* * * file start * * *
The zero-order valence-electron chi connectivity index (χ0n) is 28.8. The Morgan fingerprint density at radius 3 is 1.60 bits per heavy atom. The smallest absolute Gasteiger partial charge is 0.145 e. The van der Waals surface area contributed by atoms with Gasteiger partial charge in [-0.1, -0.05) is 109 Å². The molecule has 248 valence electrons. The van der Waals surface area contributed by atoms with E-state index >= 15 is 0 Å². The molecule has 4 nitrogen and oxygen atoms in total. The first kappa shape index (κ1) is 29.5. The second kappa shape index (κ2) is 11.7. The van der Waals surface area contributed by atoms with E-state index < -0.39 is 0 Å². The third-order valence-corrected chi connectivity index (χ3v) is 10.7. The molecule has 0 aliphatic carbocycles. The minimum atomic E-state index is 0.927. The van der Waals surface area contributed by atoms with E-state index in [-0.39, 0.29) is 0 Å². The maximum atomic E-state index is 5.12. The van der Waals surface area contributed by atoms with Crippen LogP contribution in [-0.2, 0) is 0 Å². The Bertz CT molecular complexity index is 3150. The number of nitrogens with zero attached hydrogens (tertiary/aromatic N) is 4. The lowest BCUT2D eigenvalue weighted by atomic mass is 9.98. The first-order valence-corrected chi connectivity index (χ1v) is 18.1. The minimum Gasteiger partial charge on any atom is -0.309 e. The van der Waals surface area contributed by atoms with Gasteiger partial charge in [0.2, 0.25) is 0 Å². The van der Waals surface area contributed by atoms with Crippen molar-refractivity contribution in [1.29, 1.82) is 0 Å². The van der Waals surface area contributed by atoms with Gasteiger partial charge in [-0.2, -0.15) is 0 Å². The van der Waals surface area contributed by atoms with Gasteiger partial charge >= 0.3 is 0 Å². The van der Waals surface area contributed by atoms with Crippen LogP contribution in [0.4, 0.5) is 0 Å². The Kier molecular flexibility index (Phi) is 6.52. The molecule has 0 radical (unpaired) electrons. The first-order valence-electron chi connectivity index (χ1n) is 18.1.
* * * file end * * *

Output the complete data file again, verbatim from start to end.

The zero-order valence-electron chi connectivity index (χ0n) is 28.8. The Morgan fingerprint density at radius 3 is 1.60 bits per heavy atom. The smallest absolute Gasteiger partial charge is 0.145 e. The van der Waals surface area contributed by atoms with Gasteiger partial charge in [-0.1, -0.05) is 109 Å². The molecule has 248 valence electrons. The van der Waals surface area contributed by atoms with E-state index >= 15 is 0 Å². The molecule has 4 nitrogen and oxygen atoms in total. The first kappa shape index (κ1) is 29.5. The second kappa shape index (κ2) is 11.7. The van der Waals surface area contributed by atoms with E-state index < -0.39 is 0 Å². The third-order valence-corrected chi connectivity index (χ3v) is 10.7. The molecule has 0 aliphatic carbocycles. The minimum atomic E-state index is 0.927. The van der Waals surface area contributed by atoms with E-state index in [-0.39, 0.29) is 0 Å². The maximum atomic E-state index is 5.12. The van der Waals surface area contributed by atoms with Crippen LogP contribution in [-0.2, 0) is 0 Å². The Bertz CT molecular complexity index is 3150. The number of nitrogens with zero attached hydrogens (tertiary/aromatic N) is 4. The lowest BCUT2D eigenvalue weighted by atomic mass is 9.98. The first-order valence-corrected chi connectivity index (χ1v) is 18.1. The minimum Gasteiger partial charge on any atom is -0.309 e. The van der Waals surface area contributed by atoms with Gasteiger partial charge in [0.2, 0.25) is 0 Å². The van der Waals surface area contributed by atoms with Crippen molar-refractivity contribution in [1.29, 1.82) is 0 Å². The van der Waals surface area contributed by atoms with Gasteiger partial charge in [-0.2, -0.15) is 0 Å². The van der Waals surface area contributed by atoms with Gasteiger partial charge >= 0.3 is 0 Å². The van der Waals surface area contributed by atoms with Crippen LogP contribution in [0.4, 0.5) is 0 Å². The Kier molecular flexibility index (Phi) is 6.52. The molecule has 0 radical (unpaired) electrons. The first-order valence-electron chi connectivity index (χ1n) is 18.1.